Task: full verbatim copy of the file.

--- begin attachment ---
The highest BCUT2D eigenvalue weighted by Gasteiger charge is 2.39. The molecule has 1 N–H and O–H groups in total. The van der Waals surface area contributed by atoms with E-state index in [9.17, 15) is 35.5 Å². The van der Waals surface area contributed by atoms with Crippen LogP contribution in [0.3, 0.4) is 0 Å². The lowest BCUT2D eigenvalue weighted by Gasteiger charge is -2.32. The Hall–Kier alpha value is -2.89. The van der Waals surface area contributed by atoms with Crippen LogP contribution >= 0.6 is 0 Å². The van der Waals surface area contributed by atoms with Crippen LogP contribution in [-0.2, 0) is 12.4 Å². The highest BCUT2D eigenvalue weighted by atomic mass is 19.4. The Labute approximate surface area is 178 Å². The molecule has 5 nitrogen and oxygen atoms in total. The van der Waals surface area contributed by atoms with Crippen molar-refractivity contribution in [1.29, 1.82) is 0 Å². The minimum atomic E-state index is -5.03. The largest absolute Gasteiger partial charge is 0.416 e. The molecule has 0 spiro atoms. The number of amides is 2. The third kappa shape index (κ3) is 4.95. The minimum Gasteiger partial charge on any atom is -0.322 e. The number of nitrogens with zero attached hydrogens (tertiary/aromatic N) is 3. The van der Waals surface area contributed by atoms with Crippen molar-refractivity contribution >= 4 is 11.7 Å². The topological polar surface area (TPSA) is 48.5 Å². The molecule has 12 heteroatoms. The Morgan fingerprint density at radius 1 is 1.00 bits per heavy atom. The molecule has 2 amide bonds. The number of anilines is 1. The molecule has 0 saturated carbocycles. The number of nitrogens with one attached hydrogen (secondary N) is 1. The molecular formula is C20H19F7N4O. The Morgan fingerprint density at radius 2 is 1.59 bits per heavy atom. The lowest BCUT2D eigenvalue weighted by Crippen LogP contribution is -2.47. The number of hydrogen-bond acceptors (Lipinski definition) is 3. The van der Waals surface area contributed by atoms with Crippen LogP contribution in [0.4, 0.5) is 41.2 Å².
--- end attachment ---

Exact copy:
The highest BCUT2D eigenvalue weighted by Gasteiger charge is 2.39. The molecule has 1 N–H and O–H groups in total. The van der Waals surface area contributed by atoms with E-state index in [9.17, 15) is 35.5 Å². The van der Waals surface area contributed by atoms with Crippen LogP contribution in [0.3, 0.4) is 0 Å². The lowest BCUT2D eigenvalue weighted by Gasteiger charge is -2.32. The Hall–Kier alpha value is -2.89. The van der Waals surface area contributed by atoms with Crippen LogP contribution >= 0.6 is 0 Å². The van der Waals surface area contributed by atoms with Crippen LogP contribution in [-0.2, 0) is 12.4 Å². The highest BCUT2D eigenvalue weighted by atomic mass is 19.4. The Labute approximate surface area is 178 Å². The molecule has 5 nitrogen and oxygen atoms in total. The van der Waals surface area contributed by atoms with Crippen molar-refractivity contribution in [1.29, 1.82) is 0 Å². The minimum atomic E-state index is -5.03. The largest absolute Gasteiger partial charge is 0.416 e. The molecule has 0 spiro atoms. The number of amides is 2. The third kappa shape index (κ3) is 4.95. The minimum Gasteiger partial charge on any atom is -0.322 e. The number of nitrogens with zero attached hydrogens (tertiary/aromatic N) is 3. The van der Waals surface area contributed by atoms with Crippen molar-refractivity contribution >= 4 is 11.7 Å². The topological polar surface area (TPSA) is 48.5 Å². The molecule has 12 heteroatoms. The Morgan fingerprint density at radius 1 is 1.00 bits per heavy atom. The molecule has 2 amide bonds. The number of anilines is 1. The molecule has 0 saturated carbocycles. The number of nitrogens with one attached hydrogen (secondary N) is 1. The molecular formula is C20H19F7N4O. The Morgan fingerprint density at radius 2 is 1.59 bits per heavy atom. The lowest BCUT2D eigenvalue weighted by Crippen LogP contribution is -2.47. The number of hydrogen-bond acceptors (Lipinski definition) is 3. The van der Waals surface area contributed by atoms with Crippen LogP contribution in [0.4, 0.5) is 41.2 Å².